Skip to main content

The Fly in the Cathedral – Brian Cathcart *****

The fly in question is the atomic nucleus, which Cathcart tells us was, in the early days of its discovery, compared in size with the whole atom as a fly compares to a cathedral.
This is the story of the race to split the atomic nucleus, not with any application of producing power or bombs in mind, but simply because very little was known about the nucleus, theory needed a lot of help (until quite a way through the book, for example, the neutron was just a crazy idea of Rutherford’s that hardly anyone believed in), and by battering the nucleus into bits more could be found out about it.
It’s terrific stuff. Centred on the Cavendish Laboratory in Cambridge, the main players are John Cockcroft and Ernest Walton, two youngish researchers, with in the very near background the remarkable figure of Rutherford. As we follow the ups and downs of their progress in building bizarre equipment, there’s a terrific feeling of presence – it really is as if you have a view on what was happening. Many other scientists play a role – some, like the remarkable George Gamow coming up with crucial ideas, others challengers to split the atom first.
Part of what surprises is the nature of the challenges. These were still fairly crude pieces of equipment, and one of the hardest things proved to be turning the high voltage electricity used to accelerate the protons used to smash into nuclei from AC to DC – the team had to devise their own rectifiers to cope with the high voltages, initially held together with sealing wax or plasticine modelling clay. Then there is the Frankenstein movie reality of the apparatus. Great glass tubes that glowed, sparks crackling across air gaps, and a lab that was so dangerous that the researchers had to crawl along the ground the observing chamber to avoid being electrocuted.
The author is quite blunt about not having a scientific background, but this really doesn’t stand in the way of his telling a fascinating story superbly well. Perhaps the only surprising omission, that might be explained by this, is that he frequently mentions the British physicist P. A. M. Dirac, and also mentions the US experimental discovery of the positron from early accelerator experiments, but never links the two with Dirac’s earlier prediction of the existence of the positron. However, this has nothing to do with the main story, so is a very minor omission. On the workings of the worlds foremost physics laboratory in the early 1930s this book can’t be faulted, and is a must for anyone who enjoys popular science.

Paperback:  
Using these links earns us commission at no cost to you 
Review by Brian Clegg

Comments

Popular posts from this blog

Artifact Space (SF) - Miles Cameron *****

This is a cracking (and, frankly, wrist-cracking at 568 pages) piece of space opera. That's a term that is sometimes used as a put-down to suggest pulp rubbish, but I use it affectionately. It's not trying to be great literature, but it's a great read, which is all I want from a book.  The author mentions Alistair Reynolds as an inspiration - and it's certainly true that there's something of Reynolds' (or Banks') sweeping imagination of a space-based civilisation. But for me, there's more here of a modern equivalent of Robert Heinlein at his best. Not the soppy stuff he produced towards the end of his career, but the period that peaked with The Moon is a Harsh Mistress . In fact, the basic storyline has a distinct resemblance to that of Heinlein's Starman Jones . In that 1950s novel, the main character is from a spacegoing family who manages to get a place on a ship despite not having the qualifications, and with his skill manages in the end to save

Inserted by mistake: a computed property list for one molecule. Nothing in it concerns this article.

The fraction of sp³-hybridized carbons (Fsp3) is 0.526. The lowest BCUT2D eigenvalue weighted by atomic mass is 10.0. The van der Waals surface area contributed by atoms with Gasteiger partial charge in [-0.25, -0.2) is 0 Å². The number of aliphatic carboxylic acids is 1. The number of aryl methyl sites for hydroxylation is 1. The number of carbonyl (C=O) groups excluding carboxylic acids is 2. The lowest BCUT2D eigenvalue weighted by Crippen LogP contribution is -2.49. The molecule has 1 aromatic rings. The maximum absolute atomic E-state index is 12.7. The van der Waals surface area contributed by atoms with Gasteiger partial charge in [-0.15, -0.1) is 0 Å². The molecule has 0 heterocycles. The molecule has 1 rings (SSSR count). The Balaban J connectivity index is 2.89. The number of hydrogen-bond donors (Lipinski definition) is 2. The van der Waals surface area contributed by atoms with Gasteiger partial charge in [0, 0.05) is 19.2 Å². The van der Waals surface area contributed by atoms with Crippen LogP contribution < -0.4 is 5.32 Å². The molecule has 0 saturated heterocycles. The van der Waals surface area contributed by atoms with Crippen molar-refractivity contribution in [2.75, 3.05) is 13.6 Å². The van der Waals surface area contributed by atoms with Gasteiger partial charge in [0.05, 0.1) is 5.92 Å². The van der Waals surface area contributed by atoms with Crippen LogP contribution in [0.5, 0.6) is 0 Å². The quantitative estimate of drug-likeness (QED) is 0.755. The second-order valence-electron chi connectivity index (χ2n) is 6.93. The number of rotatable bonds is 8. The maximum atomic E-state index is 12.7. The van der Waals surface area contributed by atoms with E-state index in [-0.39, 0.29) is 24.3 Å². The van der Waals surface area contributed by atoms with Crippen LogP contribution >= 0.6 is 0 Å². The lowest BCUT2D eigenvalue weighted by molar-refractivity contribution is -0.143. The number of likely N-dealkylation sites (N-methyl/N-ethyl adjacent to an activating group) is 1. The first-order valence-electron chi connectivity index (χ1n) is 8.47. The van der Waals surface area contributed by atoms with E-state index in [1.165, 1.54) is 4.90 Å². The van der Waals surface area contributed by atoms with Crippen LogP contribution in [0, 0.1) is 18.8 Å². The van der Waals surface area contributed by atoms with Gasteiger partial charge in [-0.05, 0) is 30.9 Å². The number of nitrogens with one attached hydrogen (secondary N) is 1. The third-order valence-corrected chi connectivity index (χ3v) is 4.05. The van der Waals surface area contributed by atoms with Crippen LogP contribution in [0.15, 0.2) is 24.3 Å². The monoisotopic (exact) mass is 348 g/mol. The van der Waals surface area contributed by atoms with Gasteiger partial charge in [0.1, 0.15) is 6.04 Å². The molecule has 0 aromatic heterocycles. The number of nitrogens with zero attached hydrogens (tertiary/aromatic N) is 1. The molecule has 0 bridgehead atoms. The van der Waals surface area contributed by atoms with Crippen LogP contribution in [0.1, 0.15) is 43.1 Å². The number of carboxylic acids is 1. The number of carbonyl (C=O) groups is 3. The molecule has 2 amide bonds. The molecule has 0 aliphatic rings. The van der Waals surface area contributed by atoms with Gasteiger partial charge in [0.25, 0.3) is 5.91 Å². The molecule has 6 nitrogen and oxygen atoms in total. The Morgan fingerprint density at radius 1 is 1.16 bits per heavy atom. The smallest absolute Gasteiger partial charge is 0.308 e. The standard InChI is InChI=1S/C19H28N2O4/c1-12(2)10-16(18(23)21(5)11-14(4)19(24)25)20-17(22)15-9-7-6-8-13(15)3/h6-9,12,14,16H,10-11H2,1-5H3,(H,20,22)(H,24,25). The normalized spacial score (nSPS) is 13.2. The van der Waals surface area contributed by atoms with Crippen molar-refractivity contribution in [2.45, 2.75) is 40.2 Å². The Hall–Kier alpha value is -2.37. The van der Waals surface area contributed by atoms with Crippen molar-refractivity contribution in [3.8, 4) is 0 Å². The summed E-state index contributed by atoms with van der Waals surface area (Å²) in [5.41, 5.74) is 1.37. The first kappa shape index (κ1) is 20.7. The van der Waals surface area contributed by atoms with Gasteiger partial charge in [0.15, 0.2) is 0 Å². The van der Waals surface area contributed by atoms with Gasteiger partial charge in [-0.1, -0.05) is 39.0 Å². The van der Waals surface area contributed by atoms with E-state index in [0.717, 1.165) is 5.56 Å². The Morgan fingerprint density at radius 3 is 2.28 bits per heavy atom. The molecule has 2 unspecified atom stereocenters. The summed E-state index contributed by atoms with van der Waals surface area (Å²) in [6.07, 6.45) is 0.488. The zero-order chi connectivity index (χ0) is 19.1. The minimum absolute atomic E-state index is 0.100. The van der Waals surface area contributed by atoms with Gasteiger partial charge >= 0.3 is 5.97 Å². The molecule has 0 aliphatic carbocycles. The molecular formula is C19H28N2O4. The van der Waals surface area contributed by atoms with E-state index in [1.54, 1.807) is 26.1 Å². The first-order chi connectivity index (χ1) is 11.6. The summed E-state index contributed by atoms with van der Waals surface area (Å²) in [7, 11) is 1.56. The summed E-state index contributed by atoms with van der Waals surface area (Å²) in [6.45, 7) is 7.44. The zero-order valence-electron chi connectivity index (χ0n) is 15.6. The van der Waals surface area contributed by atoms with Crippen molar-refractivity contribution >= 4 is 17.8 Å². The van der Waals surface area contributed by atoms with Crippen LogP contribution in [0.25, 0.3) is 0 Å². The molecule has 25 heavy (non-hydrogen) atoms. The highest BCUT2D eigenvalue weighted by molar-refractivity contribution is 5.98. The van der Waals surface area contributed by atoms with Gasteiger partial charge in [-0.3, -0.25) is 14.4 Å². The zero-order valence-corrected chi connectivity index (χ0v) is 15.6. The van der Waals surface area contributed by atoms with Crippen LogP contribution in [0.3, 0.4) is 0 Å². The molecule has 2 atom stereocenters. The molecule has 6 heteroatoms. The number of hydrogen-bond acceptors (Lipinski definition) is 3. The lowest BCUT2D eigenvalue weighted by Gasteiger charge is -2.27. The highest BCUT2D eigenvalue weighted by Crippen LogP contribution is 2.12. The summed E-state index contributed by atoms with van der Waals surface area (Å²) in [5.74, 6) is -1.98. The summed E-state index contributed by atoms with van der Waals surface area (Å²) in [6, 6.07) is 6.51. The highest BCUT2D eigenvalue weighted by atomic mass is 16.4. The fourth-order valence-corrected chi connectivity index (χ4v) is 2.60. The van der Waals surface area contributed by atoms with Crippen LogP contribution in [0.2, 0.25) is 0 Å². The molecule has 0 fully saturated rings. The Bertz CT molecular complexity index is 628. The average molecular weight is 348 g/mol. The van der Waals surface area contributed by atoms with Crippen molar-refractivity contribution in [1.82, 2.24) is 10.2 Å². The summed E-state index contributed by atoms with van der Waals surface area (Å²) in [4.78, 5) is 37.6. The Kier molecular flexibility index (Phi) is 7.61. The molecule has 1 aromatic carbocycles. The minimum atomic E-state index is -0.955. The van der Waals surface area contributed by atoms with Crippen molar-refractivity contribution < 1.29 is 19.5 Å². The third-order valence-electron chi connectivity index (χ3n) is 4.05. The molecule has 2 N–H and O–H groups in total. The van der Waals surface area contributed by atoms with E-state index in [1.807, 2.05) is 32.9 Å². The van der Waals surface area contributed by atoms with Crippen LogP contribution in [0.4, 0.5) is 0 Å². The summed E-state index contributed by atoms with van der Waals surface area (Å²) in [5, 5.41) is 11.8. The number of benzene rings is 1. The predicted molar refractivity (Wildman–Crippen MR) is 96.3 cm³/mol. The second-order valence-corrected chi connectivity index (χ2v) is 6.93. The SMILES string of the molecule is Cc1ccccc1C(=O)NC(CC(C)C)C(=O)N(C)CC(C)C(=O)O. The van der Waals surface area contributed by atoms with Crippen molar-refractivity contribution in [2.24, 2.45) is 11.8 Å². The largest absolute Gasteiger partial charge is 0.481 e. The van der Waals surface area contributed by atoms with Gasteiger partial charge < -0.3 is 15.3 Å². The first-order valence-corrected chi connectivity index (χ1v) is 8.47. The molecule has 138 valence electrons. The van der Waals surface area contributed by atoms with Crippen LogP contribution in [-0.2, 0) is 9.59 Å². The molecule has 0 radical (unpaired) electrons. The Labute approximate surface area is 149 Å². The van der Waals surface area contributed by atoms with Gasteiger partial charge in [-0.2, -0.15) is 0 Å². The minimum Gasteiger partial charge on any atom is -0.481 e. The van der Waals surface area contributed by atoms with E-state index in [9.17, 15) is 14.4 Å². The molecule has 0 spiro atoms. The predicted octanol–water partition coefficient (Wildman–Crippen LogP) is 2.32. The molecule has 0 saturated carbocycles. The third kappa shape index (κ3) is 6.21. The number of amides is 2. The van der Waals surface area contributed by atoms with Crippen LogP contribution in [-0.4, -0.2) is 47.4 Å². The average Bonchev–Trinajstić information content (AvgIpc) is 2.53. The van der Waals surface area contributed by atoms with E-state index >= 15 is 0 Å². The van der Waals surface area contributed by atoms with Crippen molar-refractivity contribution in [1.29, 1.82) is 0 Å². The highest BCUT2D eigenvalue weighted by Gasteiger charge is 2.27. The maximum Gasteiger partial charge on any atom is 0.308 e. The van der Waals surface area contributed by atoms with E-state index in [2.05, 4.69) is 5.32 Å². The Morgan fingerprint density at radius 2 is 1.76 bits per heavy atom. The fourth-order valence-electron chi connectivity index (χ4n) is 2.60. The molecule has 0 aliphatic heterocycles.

A Dominant Character - Samanth Subramanian ****

When a science book does well in the mainstream press, the science content is often weak. In this biography of geneticist J. B. S. Haldane, Samanth Subramanian manages to get enough science in to make it worthwhile as popular science, but also piles on the biographical details, particularly on Haldane's political side, which unusually for a scientist dominated his life. Haldane, it seems, was a classic posh boy who thinks he knows what's good for working folk - a communist who quoted the classics - and along with his irascible, blunt (well, rude really) personality, delight in shocking others and apparent enthusiasm for the dangers of warfare, comes across as a fascinating, if sometimes repulsive study (on the whole, Subramanian takes a more forgiving view, though without holding back on Haldane's faults). Apart from his decades-long enthusiasm for the Soviet Union and ruthless (and fearless) approach to military life, we see how Haldane's science brought huge strides i

This is Your Mind on Plants - Michael Pollan ***

There is a powerfully American cultural flavour to this book that even comes through in the title. I'll be honest, that title baffled me initially. The first thing it made me think of was the TV show 'This is Your Life', then I wondered if it was about having ideas while lying on a straw mattress. In reality it's a complete misnomer - it's entirely about Michael Pollan's life on plants (and the psychoactive chemicals derived from them) - it's a very me-oriented book. I was sold this as a science book, but it really isn't. Pollan describes his interactions with three plant-derived chemical substances: opium, caffeine and mescaline - but there's hardly anything about the science of what's involved, just a brief, dictionary-like reference to how these chemicals act. It's all about Pollan, what he experiences, how he feels. That Americanness also comes across in his casual acceptance that someone he deals with keeps an assault rifle by his desk,